Ocean Supercluster drawing attention as more projects revealed

Ocean Supercluster drawing attention as more projects revealed

Corvus Energy‘s all-electric “blue whale” power system for large ships is on its way to sea trials. The essential step is being helped along by funding from the Government of Canada’s supercluster program.

“There’s been a lot of interest from ship owners around the globe,” said Corvus executive vice-president Sean Puchalski, in the latest ocean supercluster announcement video.

The estimated $4.15 million “field validation” work for Corvus, to prove out the battery system and show its ability to offer longer durations of zero-emissions transit, is receiving $2 million from the federal supercluster program with the rest being private funding.

Corvus works on solutions for reducing greenhouse gas emissions from marine traffic. The company was founded in Vancouver, but with a corporate office in Norway as of 2019. Its more recent work in British Columbia isn’t just around R&D. The battery system is being built in Richmond, B.C. and the project is advancing in partnership with naval architecture and engineering company Vard Marine and with Seaspan Ferries, operating service between Vancouver Island and British Columbia’s southern mainland. The University of British Columbia is supporting the work by offering specific methodologies for measuring emissions, and BC Hydro is monitoring dockside electricity charges.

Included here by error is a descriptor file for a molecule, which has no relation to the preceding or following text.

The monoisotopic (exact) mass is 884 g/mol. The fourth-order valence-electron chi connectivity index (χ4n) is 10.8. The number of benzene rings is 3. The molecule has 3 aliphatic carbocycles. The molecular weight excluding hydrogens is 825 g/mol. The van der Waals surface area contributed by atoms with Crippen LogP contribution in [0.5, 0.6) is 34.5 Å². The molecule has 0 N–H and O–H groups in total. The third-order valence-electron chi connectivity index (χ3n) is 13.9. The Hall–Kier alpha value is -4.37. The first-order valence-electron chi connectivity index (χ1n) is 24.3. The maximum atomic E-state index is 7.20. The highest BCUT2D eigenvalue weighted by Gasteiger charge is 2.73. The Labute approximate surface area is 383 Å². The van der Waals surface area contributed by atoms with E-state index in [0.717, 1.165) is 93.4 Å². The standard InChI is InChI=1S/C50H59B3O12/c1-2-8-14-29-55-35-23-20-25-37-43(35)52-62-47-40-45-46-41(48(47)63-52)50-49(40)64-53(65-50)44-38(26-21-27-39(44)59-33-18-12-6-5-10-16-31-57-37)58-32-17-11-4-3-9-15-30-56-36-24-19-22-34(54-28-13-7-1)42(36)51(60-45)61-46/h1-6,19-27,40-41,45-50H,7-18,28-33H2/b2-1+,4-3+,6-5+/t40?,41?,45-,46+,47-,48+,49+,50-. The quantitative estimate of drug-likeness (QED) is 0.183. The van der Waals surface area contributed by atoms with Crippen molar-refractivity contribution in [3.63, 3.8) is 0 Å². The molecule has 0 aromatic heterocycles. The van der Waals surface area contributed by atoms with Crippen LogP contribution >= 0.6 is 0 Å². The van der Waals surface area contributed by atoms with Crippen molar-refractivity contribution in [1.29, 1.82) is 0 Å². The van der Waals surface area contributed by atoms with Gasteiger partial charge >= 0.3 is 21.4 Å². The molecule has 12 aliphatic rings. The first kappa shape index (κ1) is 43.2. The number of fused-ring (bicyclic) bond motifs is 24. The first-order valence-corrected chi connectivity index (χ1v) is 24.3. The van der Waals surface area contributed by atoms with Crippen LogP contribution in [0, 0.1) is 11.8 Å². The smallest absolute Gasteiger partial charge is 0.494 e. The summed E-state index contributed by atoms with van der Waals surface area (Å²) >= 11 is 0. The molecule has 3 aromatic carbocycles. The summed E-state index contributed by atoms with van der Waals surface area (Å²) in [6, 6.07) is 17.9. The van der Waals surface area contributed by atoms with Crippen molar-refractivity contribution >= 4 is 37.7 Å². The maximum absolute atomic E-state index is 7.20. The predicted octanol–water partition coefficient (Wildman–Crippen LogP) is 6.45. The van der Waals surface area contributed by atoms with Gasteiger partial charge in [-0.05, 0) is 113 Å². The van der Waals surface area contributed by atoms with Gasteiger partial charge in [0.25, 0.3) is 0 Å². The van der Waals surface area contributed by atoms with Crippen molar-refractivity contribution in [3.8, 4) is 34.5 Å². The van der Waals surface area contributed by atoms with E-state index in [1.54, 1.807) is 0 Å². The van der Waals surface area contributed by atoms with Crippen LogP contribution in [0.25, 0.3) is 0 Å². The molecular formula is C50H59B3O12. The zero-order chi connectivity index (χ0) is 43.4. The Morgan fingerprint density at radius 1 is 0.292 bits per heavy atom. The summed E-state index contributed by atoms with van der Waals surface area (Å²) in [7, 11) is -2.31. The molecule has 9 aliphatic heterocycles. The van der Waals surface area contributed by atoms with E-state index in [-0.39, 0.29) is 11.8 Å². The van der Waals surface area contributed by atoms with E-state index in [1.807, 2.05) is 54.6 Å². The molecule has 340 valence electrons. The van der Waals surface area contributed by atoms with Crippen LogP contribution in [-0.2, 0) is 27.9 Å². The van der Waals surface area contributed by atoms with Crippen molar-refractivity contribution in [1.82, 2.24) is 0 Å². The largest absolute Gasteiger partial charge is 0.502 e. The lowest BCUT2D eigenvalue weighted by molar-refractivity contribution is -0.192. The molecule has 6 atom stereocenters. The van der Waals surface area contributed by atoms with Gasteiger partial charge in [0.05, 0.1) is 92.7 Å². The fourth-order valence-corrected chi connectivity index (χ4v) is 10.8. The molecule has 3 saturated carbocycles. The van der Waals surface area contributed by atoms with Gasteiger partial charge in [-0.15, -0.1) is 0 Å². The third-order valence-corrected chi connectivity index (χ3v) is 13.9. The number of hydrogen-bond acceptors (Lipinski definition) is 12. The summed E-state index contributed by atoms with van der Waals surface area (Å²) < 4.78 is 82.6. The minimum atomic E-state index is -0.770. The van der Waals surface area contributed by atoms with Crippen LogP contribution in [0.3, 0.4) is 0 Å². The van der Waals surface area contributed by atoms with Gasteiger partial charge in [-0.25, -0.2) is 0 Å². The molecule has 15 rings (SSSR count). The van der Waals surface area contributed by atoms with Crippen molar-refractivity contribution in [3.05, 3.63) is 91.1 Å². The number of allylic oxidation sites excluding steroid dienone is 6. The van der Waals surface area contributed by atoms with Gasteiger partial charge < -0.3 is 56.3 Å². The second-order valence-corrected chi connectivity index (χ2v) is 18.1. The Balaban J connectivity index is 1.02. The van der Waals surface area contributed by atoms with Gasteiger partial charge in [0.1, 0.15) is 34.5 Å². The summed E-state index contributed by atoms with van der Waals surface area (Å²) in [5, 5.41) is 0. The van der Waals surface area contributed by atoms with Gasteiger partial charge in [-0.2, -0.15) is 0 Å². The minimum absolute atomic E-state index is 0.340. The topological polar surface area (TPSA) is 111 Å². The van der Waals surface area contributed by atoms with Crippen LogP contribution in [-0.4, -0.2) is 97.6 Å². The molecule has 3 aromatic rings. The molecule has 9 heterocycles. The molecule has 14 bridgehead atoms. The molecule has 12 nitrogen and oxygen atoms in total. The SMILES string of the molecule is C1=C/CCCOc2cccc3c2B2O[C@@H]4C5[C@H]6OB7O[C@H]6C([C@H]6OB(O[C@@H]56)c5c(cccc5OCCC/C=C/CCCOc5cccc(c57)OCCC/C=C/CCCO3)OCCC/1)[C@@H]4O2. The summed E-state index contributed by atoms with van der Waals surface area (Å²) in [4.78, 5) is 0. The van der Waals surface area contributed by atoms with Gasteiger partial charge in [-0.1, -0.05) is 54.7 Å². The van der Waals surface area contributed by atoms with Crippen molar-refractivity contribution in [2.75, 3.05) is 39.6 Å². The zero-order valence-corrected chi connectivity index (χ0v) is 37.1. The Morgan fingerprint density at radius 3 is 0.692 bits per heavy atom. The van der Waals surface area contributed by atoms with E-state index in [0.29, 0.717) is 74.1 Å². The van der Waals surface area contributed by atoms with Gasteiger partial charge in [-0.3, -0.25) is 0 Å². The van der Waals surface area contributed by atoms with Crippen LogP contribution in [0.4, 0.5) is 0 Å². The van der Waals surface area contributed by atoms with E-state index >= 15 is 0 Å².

The Corvus battery system will be installed on the cargo vessel Seaspan Reliant this summer and the trial is scheduled to be complete in spring 2022.